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The Minimalists

Joshua Fields Millburn & Ryan Nicodemus write about living a meaningful life with less stuff for 2 million readers. They live in Montana by way of Dayton, Ohio. As featured on: CBS, BBC, NPR, USA Today, Forbes, Wall Street Journal, Boston Globe, Chicago Tribune, and Toronto Star.

Overcoming Self-Doubt

Ryan Nicodemus, photo by Adam Dressler

There used to be this side of me that questioned every action I took, every word I spoke, every thought I had. I believed everything that occurred in—and around—my life was because of my actions, especially when it came to how other people felt about me. I thought I was in total control of other people’s emotions—if they were happy or sad or angry or discontent. I eventually realized I was not in control of how others felt—not 100% in control anyway.

But how could I tell the difference between when I did and didn’t have control over how others felt toward me?

Let’s look at two extreme examples. Imagine I meet someone and give him a hug (like, say, I’m doing in this picture). This expression of kindness and love typically translates to just that: kindness and love. Now imagine I meet someone else and say, “Man those skinny jeans make your butt look big.” I wouldn’t ever say that, but this action translates, without a doubt, into something completely different. But let’s assume that in the latter example my intentions were somehow good; maybe I was trying, rather inarticulately, to tell the person that those jeans were simply not flattering. Irrespective of my intentions with either action, each one will draw a different response.

The trouble I run into is when my actions are filled with good intentions but the person interprets my actions in a different way. When this happens, I often sit and ask self-loathing, degrading questions—What did I do wrong? How did they misunderstand me? Why am I such a moron?—and I blame myself for being misunderstood.

Here’s where I really confuse myself. Sometimes I lay in bed at night recounting my day and suddenly recognize that I could have approached the situation differently. Other times, I lay in bed and realize I couldn’t have possibly been any clearer, kinder, or more considerate, which leads to even more negative self-talk: People just don’t understand you. You’re weird and people don’t get you no matter how hard you try. If you acted differently, maybe that person would like you.

The fact is that we all care about how others view us. Sometimes too much. It used to be one of the only things that mattered to me. But I have been able to break this habit. I have been able to feel confident no matter how people treat me. I have been able to stop giving a damn about what people who “don’t like me” think.

This is how I did it.

First, I had to recognize that the language I use—the way I talk to myself—is a big deal. When I experience negative emotions, it is easy to beat the hell out of myself with my words and perpetuate the negative thoughts. This never does any good. Negative self-talk is demoralizing and destructive. So I found new questions to ask myself; I found new ways to talk to myself.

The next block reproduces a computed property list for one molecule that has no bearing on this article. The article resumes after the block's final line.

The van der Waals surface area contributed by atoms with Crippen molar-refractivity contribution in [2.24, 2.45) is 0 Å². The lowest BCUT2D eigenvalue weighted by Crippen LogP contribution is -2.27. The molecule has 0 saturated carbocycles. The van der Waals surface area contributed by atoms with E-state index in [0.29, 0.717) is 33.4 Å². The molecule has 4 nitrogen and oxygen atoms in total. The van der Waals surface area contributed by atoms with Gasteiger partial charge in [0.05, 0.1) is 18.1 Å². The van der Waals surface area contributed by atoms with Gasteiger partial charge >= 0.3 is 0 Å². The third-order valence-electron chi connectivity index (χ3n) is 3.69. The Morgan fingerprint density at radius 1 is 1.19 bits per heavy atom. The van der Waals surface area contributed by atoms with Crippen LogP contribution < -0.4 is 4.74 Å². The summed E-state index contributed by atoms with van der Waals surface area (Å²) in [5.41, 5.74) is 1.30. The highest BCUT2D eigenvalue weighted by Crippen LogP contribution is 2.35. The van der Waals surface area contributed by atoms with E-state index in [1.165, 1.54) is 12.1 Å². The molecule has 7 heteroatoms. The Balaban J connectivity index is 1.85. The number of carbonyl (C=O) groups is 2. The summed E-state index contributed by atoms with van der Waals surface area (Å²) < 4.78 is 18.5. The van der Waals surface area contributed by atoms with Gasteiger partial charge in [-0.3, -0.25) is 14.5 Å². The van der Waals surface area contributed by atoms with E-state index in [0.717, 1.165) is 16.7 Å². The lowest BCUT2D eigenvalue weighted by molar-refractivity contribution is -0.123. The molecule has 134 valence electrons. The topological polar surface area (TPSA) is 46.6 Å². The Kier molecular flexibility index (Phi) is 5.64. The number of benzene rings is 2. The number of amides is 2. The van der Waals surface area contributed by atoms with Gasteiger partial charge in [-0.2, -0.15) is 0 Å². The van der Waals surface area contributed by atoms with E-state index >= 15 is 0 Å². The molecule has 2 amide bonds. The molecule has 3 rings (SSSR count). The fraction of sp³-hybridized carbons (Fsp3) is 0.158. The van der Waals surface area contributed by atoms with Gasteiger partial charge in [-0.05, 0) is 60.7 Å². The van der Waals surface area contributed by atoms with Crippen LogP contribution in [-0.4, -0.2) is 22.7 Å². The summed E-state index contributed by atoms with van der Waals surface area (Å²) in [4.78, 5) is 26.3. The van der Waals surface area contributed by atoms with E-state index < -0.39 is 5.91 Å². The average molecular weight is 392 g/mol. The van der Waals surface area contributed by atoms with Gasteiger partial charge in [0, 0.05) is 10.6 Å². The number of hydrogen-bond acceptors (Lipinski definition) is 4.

I came up with different questions. Instead of disempowering questions, I now ask myself five clarifying questions:

Did I have good intentions?

Did I do my best to communicate the message?

Was I as genuine as possible?

Was I honest in the message I was communicating?

Did I consider the other person’s feelings before I spoke?

These questions help me determine, in a non-destructive way, if I need to rethink my approach. If I can answer yes to those five questions, then I needn’t feel remorse or confusion about why the other person did not understand my intentions. If I cannot answer yes to those questions, then I can give myself permission to explore different ways to communicate my message differently in the future.

Second, I had to tame my cynical side. Instead of destructive language, I now say things like, Ryan, not everyone is judging you. Sometimes people have a hard time just accepting the truth, good or bad. Their misunderstandings do not make them/me wrong or bad; it was just a misunderstanding. Maybe the next time you see that person they will be in a different mood and perhaps be able to see things in a new light. You can’t make everyone see your point of view or where you’re coming from.

When I don’t agree with someone or when someone doesn’t agree with me, it doesn’t make them wrong or bad; it makes them who they are. It doesn’t make me crazy or a moron; it just makes me who I am. As much as I’d like to find a connection with everyone, it isn’t a realistic expectation. And at the end of the day, the only person’s expectations that I have to meet are my own.

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